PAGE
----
In this territory populated by 1.5 million inhabitants, the subject is a hot one: here, in fact, land consumption has tripled in the last seventy years. Loire-Atlantique, with 95,000 hectares removed from agricultural or natural areas, is even part of the fourth most artificialized French region. In question, a voracious urban sprawl that concretes the outskirts of cities to accommodate a population in very sustainable growth: + 1.2% on average each year.

Aware that this trend is now a historical misinterpretation, the department did not wait for the climate and resilience law of 2021, and its goal of “zero net artificialisation” for 2050. As of 2017, the subject has been on the agenda. And land take is finally starting to slow down: it went from 1,205 hectares per year between 2004 and 2009, to 365 hectares per year between 2016 and 2020. Densification of cities, creation of eco-districts, sanctuarization of sensitive natural spaces… The levers are known. Obstacles too: it is indeed all urban projects that must be re-examined, and it is a crowd of actors with diverse interests that must be convinced and involved. Among which the promoters but also the small municipalities, often very fond of subdivisions and infrastructures.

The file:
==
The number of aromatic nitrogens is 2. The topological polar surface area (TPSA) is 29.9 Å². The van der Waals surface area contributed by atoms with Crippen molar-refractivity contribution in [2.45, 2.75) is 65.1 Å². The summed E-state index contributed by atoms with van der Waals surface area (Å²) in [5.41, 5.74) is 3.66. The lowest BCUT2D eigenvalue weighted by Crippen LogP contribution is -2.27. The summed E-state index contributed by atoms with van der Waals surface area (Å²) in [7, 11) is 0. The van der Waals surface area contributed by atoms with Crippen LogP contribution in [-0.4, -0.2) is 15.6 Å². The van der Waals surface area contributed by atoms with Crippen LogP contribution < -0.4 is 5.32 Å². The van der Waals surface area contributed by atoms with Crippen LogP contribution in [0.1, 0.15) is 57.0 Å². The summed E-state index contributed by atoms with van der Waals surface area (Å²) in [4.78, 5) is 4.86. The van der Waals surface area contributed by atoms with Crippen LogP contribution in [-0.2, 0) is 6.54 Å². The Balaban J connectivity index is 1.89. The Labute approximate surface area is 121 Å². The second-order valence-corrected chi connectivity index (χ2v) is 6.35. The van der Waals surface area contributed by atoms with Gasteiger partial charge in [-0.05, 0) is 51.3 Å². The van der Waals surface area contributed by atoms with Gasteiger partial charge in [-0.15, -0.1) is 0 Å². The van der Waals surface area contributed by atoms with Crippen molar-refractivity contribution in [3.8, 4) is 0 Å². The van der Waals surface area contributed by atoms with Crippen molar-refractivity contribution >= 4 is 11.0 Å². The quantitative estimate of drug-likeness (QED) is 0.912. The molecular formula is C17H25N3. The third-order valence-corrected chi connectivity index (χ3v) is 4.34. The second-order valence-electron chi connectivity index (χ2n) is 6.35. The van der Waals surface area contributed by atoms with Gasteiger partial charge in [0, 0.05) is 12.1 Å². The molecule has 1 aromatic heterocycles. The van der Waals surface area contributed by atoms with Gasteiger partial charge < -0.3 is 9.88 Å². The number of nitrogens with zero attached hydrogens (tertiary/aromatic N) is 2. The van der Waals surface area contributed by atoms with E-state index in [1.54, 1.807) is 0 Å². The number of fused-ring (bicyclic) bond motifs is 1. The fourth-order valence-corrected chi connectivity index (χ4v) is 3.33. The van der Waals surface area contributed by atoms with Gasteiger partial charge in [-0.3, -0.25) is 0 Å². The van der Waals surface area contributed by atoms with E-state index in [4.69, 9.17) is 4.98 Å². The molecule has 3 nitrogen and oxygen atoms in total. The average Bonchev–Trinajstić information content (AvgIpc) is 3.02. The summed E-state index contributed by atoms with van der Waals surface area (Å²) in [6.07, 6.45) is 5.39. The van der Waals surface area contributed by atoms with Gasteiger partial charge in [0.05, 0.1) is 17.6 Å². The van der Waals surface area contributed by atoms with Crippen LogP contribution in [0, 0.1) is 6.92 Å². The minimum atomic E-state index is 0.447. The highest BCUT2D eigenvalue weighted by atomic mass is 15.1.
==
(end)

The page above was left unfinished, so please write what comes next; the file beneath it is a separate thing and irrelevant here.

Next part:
In Paris, urban adaptation to climate change

Global warming is deadly poison for cities. Paris is a textbook case. Its density and minerality favor urban heat islands that consume human health, the integrity of biodiversity and the sustainability of infrastructure. Last electroshock to date: summer 2022. “We have seen the scenarios that have been read for years in scientific reports unfold before our eyes”, testifies François Croquette, director of ecological transition and climate at the town hall of Paris. And the hardest part is yet to come. “In 2085, the forecasts announce an average of 34 days of heat wave and 35 tropical nights per year…”